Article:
Tectonic and volcanic controls on Early Jurassic rift-valley lake deposits interleaved with Karoo flood basalts, Southern Namibia.

Journal article
(Original article)


Publication Details

Author(s): Stollhofen H, Gerschütz S, Stanistreet IG, Lorenz V
Journal: Palaeogeography, Palaeoclimatology, Palaeoecology
Publication year: 1998
Journal issue: 140
Pages range: 185-215
ISSN: 0031-0182
Language: English


Abstract


The Karoo Igneous Province of southern Africa is one of the classic Mesozoic flood basalt provinces of the world. In the

case of the early Jurassic Kalkrand Formation of Namibia the succession comprises three major flood basalt units that are

separated by two stratigraphically important fluvio-lacustrine interlayers. These horizons preserve a record of the complex

interplay between sedimentation, effusion of Karoo flood basalts and extensional tectonics that predated and accompanied

the break-up of Gondwanaland. Both sediment layers start with the dominantly local derivation of weathered and eroded

lava debris, followed by the emplacement of subaqueous mass flows and subsequent deposition of chemical sediments. The

latter are characterised by interbedded stromatolitic carbonates, grass-like structured gypsum, and plane-bedded sandstones

and mudstones containing euhedral displacive gypsum crystals that grew in the subsurface as well as rosettes which

nucleated on the sediment surface. The central parts of the lacustrine units are overlain by thin deltaic sandstones showing

bottomset, foreset, and topset layering and, finally, braided fluvial, trough cross-bedded sandstones. Evidence of subsidence

synchronous with the formation of lake bodies can be explained by two principal mechanisms. The first acted in localised

areas only and is reflected by the development of small, centrally subsiding basins. From the repeated occurrence of

onlapping geometries within such a pool, a multiphase history of sagging is deduced, being most likely related to periodic

magma withdrawal and reduction in magmatic pressures in subsurface lava feeders beneath the basin floor. Abundant

syn-subsident fracture features at lava–sediment contacts, such as sediment-, hydrothermal calcite-, and sometimes basic

lava-filled fissure systems indicate the pronounced interaction between the underlying volcanics and these small areas of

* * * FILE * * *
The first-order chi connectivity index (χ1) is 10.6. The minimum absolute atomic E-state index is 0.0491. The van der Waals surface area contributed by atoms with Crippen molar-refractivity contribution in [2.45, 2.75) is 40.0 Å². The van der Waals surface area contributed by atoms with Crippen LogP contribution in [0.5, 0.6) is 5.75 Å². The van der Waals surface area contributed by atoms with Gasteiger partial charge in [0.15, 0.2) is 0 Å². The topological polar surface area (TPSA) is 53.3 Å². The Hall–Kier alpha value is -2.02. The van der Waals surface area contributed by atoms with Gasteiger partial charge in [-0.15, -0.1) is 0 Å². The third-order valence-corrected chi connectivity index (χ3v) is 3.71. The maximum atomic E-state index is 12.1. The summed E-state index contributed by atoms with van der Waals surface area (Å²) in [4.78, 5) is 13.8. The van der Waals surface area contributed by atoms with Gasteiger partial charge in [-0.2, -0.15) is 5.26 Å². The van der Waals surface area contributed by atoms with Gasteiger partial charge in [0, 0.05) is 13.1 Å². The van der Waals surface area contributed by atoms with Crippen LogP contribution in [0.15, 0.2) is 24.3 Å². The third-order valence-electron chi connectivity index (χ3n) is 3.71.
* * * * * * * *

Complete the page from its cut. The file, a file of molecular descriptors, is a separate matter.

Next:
pronounced subsidence. Fluids passing through the volcanic pile exhaled into the lake, giving it the characteristics of

alkaline lake systems described from more recent flood basalt areas associated with the modern African Rift System.

On the regional scale, however, northerly trending extensional fault systems controlled half-graben basin geometries and

both facies and thickness variations across faults indicate that tectonism operated contemporaneously with volcanism and

lacustrine sedimentation. The analysis of faults and associated structures, such as regularly aligned sediment-filled fissures,

sets of micro-faults, folds and basaltic dykes constrains the extensional opening direction for the Karoo graben structures

in this area that heralded the opening of the South Atlantic and thus provides a basis to discuss the extensional history of

the Namibian coastal margin within the regional tectonic framework.



FAU Authors / FAU Editors

Stollhofen, Harald Prof. Dr.
Lehrstuhl für Geologie (Exogene Dynamik)


External institutions with authors

Julius-Maximilians-Universität Würzburg
The University of Liverpool


How to cite

APA:
Stollhofen, H., Gerschütz, S., Stanistreet, I.G., & Lorenz, V. (1998). Tectonic and volcanic controls on Early Jurassic rift-valley lake deposits interleaved with Karoo flood basalts, Southern Namibia. Palaeogeography, Palaeoclimatology, Palaeoecology, 140, 185-215. https://dx.doi.org/10.1016/S0031-0182(98)00029-7

MLA:
Stollhofen, Harald, et al. "Tectonic and volcanic controls on Early Jurassic rift-valley lake deposits interleaved with Karoo flood basalts, Southern Namibia." Palaeogeography, Palaeoclimatology, Palaeoecology 140 (1998): 185-215.

BibTeX: 

Last updated on 2018-11-08 at 01:25